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Bibliothèque The Weakest Should not Bear the Risk

The Weakest Should not Bear the Risk

The Weakest Should not Bear the Risk
Holding the Development Finance Institutions responsible when private sector projects fail. The case of Addax Bioethanol in Sierra Leone.

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Date of publication
Septembre 2016
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Following the financial and food crisis in 2008 the phenomenon of land grabbing through large-scale investments in land leading to forcible displacement of rural population, increasing their food insecurity and disregarding Human Rights became a hot topic on the global agenda. At the same time it became clear, that more investments were needed into the agricultural sector to increase food security and secure agricultural productivity. Under what conditions and if at all profit-oriented investments can lead to sustainable development and durable benefits for rural population is still under discussion. The most important question is which sort and form of investment is needed and by whom? Can there be responsible investment from profit-oriented investors and what are requirements for those? Who is accountable to whom, for what and for how long?

Those and similar questions are discussed locally but also on international level and led amongst other international frameworks to the Voluntary Guidelines on the Responsible Governance of Tenure of Land, Fisheries and Forests (VGGT). The VGGT were endorsed by the UN Committee on Food Security in May 2012 and are intended to lead to good governance in the land sector and responsible investments in the context of food security. The German Government is one of the strong supporters right from the beginning and actually supports the implementation of the VGGT through partnerships with different governments, amongst them the Government of Sierra Leone together with the FAO.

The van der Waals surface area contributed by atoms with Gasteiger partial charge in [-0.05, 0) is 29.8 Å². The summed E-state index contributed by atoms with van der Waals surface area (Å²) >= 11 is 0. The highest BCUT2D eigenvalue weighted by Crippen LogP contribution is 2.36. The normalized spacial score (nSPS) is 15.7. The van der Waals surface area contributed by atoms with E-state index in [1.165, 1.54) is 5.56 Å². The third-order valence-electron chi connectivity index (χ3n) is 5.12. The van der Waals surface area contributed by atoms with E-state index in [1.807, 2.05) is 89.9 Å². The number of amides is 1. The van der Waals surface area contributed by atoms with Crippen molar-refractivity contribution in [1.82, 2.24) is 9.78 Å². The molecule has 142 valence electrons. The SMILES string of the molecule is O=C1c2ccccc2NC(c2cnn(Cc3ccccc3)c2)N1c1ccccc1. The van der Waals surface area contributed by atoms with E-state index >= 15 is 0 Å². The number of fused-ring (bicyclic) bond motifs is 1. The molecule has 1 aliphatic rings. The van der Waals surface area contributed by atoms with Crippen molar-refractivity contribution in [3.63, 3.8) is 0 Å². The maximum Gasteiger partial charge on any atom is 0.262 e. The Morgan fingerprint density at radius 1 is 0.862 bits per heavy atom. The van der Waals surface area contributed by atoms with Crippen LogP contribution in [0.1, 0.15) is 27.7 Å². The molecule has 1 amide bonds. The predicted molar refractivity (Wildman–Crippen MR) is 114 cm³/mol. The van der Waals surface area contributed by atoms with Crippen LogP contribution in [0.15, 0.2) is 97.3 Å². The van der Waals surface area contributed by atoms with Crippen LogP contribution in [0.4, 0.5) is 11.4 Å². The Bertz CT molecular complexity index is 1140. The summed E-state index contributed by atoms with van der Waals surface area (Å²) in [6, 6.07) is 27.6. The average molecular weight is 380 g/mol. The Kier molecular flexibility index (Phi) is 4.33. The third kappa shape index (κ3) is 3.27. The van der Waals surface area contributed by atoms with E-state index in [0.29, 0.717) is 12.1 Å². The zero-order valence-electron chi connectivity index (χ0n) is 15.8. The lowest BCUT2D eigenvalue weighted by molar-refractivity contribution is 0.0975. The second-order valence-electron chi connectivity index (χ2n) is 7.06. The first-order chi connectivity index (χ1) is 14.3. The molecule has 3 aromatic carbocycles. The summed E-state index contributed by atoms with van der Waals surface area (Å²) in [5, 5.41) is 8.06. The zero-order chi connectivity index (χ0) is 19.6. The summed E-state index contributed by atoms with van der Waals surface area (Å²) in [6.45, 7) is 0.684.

The international community is now monitoring the implementation of the VGGT and intends to learn from different cases in order to improve the approaches, policies and practice, as hunger is still one of the major problems worldwide, often combined with violence and fragility. Global reviews show that still 795 million people worldwide are starving and none of the fragile and conflict-affected countries of the Global South had reached one of the Millennium Development Goals. So a lot more has to be done to fight hunger, poverty and violence.

The private sector investment into the agricultural and land sector is a growing trend. But whether the cherished win-win situation between profit-orientation and sustainable poverty eradication can be reached still needs to be proven. The power-imbalance between the affected population and economically strong national or international investors and their creditors often with the backing of the government is one of the key challenges at all stages of investments projects, in the planning, the implementation, the monitoring. The locals are vulnerable and have a relatively weak position when it comes to grievances, questions about responsibility, risk management and compensation for losses and other negative side effects, damages and failures. Who is responsible, if a project fails, has a negative impact and causes harm on the ground? Experts from the field of policy, from governments and civil society as well as from the private sector and from academia are continuously searching for lessons learnt from different investment projects that are funded by private investors and/or also supported through public funding by the Development Finance Institutions (DFIs) to validate the impact of those projects and to learn from these experiences.

Together with our partner organization Sierra Leone Network on the Right to Food (SiLNoRF) we, Bread for All and Bread for the World and in former times also together with the dutch agency CordAid, have continuously monitored since 2009 the Addax-case in the Makeniregion in the North of Sierra Leone. We reported about this bioethanol-production project and its impact on the local communities until the beginning of 2016. Whereas already in mid 2015 the investor had declared to close down all major activities. Over the past years the project was seen by the Government of Sierra Leone and by some actors in the international arena as a very positive example and best practice for large-scale investments but has also been criticized. However, since the project is closed the reputation of the project and its stakeholders is increasingly under question, as the food security in the region and especially within the affected communities is worse than before the investment was planned and started. A special aspect of the Addax project in Makeni is, that a broad range of DFIs had supported the investment that was supposed to bring economic development, employment and better livelihood perspectives to the rural project area and at the same time was planned to also produce electricity for the country. Now as the investment project failed, questions arise about what went wrong, about the accountability of the different actors and about lessons learnt to improve the approaches in future.

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Authors and Publishers

Author(s), editor(s), contributor(s)

Peter Lanzet
Silva Lieberherr
Miges Baumann
Caroline Kruckow
Maike Lukow

Geographical focus